A set of poems in the collection draws a theme around the women saints of the Bhakti tradition, Karaikal Ammaiyar, Andal, and Mira. Separated by centuries, language, and geography, these women shared a common will. Evading marriage, they lived their lives outside the margins drawn for women. They roamed the streets, wrote poetry, sang and danced. Their lives and how they ended are not always clear to us but their poetry has become immortal. So erotic is the Nachiyar Thirumozhi that the fifteen year old Andal composed, that it has been suppressed in preference to the more acceptable, although still urgent in its appeal, the Thirupavai. Celebrated for their unwavering pursuit of the male gods, Shiva, Perumal, and Krishna, these women and their lives are still troubling enigmas today that deserve some unpacking.
And Kandasamy unpacks. In ways that are arresting and bold, she explodes the myths that have put the women saints, and thereby all women, in their place. With phrases that provoke she makes these saints merely human, who bleed and suffer and haunt. What drove these women to such sexual frenzy and the compulsion to scream it into their poetry?
Here is Andal sacrilegiously admiring herself in the garland meant for the deity, as retold by Kandasamy:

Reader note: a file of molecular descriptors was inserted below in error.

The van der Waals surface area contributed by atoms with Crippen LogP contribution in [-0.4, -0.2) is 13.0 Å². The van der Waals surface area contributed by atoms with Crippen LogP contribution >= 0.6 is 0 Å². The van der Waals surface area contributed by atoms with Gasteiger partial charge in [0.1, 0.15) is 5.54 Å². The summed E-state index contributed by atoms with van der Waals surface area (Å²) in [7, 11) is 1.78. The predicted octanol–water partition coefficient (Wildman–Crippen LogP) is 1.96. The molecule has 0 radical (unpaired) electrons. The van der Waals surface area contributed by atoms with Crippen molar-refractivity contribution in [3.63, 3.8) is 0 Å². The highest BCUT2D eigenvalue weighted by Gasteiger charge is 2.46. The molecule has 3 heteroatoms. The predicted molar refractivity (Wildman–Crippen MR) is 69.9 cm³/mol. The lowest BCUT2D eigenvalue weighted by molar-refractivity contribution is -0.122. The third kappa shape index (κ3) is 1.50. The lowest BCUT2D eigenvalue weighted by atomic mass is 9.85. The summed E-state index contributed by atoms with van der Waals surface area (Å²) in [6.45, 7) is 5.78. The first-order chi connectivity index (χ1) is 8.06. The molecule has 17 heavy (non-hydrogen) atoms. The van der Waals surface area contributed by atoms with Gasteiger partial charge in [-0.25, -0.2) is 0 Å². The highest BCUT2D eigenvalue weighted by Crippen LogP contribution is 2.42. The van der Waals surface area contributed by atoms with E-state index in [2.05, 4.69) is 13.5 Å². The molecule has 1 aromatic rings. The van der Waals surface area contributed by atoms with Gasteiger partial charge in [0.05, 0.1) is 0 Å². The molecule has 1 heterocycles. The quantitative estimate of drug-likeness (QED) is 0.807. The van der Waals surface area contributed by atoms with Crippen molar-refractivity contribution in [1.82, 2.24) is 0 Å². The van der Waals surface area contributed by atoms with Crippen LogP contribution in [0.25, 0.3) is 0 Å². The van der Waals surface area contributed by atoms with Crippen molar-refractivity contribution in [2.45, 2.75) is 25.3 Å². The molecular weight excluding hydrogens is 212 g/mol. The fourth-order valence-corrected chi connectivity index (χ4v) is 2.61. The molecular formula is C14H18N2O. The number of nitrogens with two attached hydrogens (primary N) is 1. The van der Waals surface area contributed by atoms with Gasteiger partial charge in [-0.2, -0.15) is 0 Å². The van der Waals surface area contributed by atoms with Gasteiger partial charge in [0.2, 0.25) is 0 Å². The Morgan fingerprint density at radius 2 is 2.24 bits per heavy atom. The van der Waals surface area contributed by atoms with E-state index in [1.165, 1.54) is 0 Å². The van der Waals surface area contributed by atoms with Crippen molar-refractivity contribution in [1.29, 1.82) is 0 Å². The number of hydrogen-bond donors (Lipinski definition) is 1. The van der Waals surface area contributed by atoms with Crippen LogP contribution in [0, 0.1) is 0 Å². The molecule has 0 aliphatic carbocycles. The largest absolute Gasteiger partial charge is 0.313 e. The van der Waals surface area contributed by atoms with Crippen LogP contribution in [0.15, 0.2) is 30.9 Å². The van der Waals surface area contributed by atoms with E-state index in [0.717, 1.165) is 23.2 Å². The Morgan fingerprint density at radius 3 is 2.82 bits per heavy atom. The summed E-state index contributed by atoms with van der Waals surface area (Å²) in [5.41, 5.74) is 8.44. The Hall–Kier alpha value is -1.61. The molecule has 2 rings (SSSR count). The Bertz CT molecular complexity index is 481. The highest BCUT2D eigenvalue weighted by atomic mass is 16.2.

the guilt glazed love lay on Andal's breasts.
thick and heavy as him.
frightened with force
and locked away, she conjured him every night,
her empurumaan, her emperor-man.
recklessness on speed-dial, she became
a rape romantic. He, a bodice ripper.
Here is Karaikal Ammayar who went out naked in the world and walked on her hands all the way to the hills of Kailash. Blessed by Shiva she became a demon-goddess haunting cremation grounds.
i am a dead woman walking asylum corridors,
with faltering step, with felted, flying hair,
with hollowed cheeks that offset bulging eyes,
with welts on my wrists, with creasing skin,
with seizures of speech and song, with a single story
between my sobbing pendulous breasts.
And that story in her breast is the betrayal by her husband who, frightened by her “miracles,” abandons her stealthily and makes his life with another woman in another city.
Lying on her back—waiting
To be full, filled and fulfilled—
Mira sings a siren-song
To summon Krishna.
The collection, Ms. Militancy, opens with the poem titled “A cunning stunt” played upon by the “man of words” who names her yoni and calls it the
abode, home, nest, lair, stable,
and he opens my legs wider
and shoves more and shoves
harder and I am torn apart
to contain the meanings of
family, race, stock, and caste
and form of existence
and station fixed by birth”
It is clear then that to combat this unseemly burden forced upon women, words need to be deployed by poets.
In her preface to the book, Meena Kandasamy finds catharsis in this act of retelling the myths in ways alternate to the traditional narrative Hindus have come to believe as the truth. It is a way to forgive, by “Twisting your story to the scariest extent allows me the liberty of trying to trust you.”
Here is Sita, “Princess-in-exile”:
“Scorned, she sought refuge in spirituality,
and was carried away by a new-age guru
with saffron clothes and caramel words.
Years later, her husband won her back